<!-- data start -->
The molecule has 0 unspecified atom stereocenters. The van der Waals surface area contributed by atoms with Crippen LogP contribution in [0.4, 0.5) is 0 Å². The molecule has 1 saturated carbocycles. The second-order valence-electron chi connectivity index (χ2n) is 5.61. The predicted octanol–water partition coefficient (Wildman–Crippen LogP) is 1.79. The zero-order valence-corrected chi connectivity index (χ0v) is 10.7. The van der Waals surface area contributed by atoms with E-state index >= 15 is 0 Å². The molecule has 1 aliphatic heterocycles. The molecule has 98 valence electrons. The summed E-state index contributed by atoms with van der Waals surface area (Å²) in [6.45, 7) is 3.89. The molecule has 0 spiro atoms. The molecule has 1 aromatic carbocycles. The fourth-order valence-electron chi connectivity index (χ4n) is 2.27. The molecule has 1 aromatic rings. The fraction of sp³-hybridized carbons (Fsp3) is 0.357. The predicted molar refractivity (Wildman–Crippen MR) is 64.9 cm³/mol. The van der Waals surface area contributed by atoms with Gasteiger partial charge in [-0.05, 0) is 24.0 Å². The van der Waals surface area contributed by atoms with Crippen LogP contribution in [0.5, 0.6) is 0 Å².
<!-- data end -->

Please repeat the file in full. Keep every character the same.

The molecule has 0 unspecified atom stereocenters. The van der Waals surface area contributed by atoms with Crippen LogP contribution in [0.4, 0.5) is 0 Å². The molecule has 1 saturated carbocycles. The second-order valence-electron chi connectivity index (χ2n) is 5.61. The predicted octanol–water partition coefficient (Wildman–Crippen LogP) is 1.79. The zero-order valence-corrected chi connectivity index (χ0v) is 10.7. The van der Waals surface area contributed by atoms with E-state index >= 15 is 0 Å². The molecule has 1 aliphatic heterocycles. The molecule has 98 valence electrons. The summed E-state index contributed by atoms with van der Waals surface area (Å²) in [6.45, 7) is 3.89. The molecule has 0 spiro atoms. The molecule has 1 aromatic carbocycles. The fourth-order valence-electron chi connectivity index (χ4n) is 2.27. The molecule has 1 aromatic rings. The fraction of sp³-hybridized carbons (Fsp3) is 0.357. The predicted molar refractivity (Wildman–Crippen MR) is 64.9 cm³/mol. The van der Waals surface area contributed by atoms with Gasteiger partial charge in [-0.05, 0) is 24.0 Å². The van der Waals surface area contributed by atoms with Crippen LogP contribution in [0.5, 0.6) is 0 Å².